James Gunn On How Peacemaker Has A Lot Of Issues TCA

John Cena’s mercenary character in DC’s Peacemaker may not exactly be the most politically correct guy by today’s measure in his expletives to friends, enemies and waitresses.

Peacemaker follows the DC superhero who is dedicated to world peace and how he’s prepared to use force of arms to achieve it.

Asked at today’s TCA session for the Max Original series spinoff of Warner Bros. The Suicide Squad, as to why the character has a lot of blind spots when it comes to race, and how the character is a spitting image of jingoistic racist America, creator James Gunn answered, “Peacemaker has a lot of issues.”

“I don’t sit down and say ‘Oh, how am I gonna make this character likable.’ I make it as fully fleshed as possible, and one of the things that I wanted to tell was a story in which he’s got a lot to learn,” added The Suicide Squad filmmaker.

By the end of this past summer’s movie, while other members of the Suicide Squad had made a nice arc, Peacemaker did not. “His blind spots are pretty terrible and there are other places of him being ignorant,” explains Gunn.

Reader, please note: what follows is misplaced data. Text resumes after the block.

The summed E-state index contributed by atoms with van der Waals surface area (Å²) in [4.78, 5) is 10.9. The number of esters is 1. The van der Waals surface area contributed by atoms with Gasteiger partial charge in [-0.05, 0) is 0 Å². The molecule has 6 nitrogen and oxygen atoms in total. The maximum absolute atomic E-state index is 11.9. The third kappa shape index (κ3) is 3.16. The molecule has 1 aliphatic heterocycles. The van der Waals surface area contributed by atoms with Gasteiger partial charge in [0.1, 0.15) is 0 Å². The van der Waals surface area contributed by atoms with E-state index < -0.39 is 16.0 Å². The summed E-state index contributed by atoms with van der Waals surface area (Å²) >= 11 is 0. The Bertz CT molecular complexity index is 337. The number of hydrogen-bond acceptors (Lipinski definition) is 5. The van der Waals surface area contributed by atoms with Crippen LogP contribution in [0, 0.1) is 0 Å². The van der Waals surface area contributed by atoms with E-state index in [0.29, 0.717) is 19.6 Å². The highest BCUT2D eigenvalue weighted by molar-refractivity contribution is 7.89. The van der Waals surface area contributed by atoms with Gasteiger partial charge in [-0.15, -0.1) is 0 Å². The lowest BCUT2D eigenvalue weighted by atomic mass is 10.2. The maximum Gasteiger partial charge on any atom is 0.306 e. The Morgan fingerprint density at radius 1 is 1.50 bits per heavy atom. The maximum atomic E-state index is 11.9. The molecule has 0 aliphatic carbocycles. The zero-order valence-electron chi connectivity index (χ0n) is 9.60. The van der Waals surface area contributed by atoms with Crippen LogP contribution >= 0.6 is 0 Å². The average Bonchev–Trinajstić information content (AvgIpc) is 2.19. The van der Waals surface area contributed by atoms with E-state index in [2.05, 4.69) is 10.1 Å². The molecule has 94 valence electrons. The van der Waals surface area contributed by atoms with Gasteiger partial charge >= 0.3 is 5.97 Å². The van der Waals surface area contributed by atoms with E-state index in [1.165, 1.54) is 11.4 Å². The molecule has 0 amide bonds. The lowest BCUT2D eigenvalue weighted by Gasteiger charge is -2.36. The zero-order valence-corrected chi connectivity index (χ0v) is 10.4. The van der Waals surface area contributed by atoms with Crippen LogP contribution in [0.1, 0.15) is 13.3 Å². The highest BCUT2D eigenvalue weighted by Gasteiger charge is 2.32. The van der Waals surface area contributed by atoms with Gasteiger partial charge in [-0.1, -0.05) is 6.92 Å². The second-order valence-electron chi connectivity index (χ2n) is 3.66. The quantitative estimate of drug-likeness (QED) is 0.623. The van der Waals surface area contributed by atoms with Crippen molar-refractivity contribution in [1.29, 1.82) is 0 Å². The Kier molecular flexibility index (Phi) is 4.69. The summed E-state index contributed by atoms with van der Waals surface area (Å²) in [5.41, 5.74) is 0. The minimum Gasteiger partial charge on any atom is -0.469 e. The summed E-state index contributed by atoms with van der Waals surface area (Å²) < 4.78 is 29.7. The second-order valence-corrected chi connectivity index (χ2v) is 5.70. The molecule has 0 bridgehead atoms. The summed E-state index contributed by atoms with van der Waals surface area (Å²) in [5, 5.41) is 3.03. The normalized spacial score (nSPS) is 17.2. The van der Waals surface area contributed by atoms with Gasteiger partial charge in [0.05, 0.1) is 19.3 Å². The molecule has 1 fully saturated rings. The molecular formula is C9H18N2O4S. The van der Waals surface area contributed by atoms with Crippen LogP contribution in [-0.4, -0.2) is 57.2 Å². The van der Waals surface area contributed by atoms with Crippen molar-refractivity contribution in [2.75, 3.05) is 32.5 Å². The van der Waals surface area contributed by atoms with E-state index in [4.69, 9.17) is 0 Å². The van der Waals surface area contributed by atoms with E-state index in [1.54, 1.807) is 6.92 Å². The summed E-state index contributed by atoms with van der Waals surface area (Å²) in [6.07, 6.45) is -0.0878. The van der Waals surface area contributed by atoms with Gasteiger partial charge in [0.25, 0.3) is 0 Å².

“He’s every guy I grew up with in Missouri, and not different from anyone I know,” he said.

“Everyone on TV is entirely good or entirely evil, although there are some great shows not like that, and it was fun to make a supervillain who has a lot of nuances,” says Gunn.

One of the characters making the crossover from this past summer’s film to the new Max original series this coming January is Jennifer Holland’s Emilia Harcourt who worked as an official under Viola Davis’ Amanda Waller who keeps the Suicide Squad in line, for better or for worse, and sends them on their impossible, deadly missions.

“She’s closed off,” says Holland about her character, “that comes from a life of seeing a lot of death and killing of a lot of people.”

“She also believes that close personal relationships are dangerous. I think she’s a lone wolf,” adds the actress who teased that Harcourt “will become a more well rounded person and create some relationships with people throughout the season.”

Gunn wrote all eight episodes and directed many episodes, and exec-produced alongside The Suicide Squad producer Peter Safran. Cena is Co-EP.

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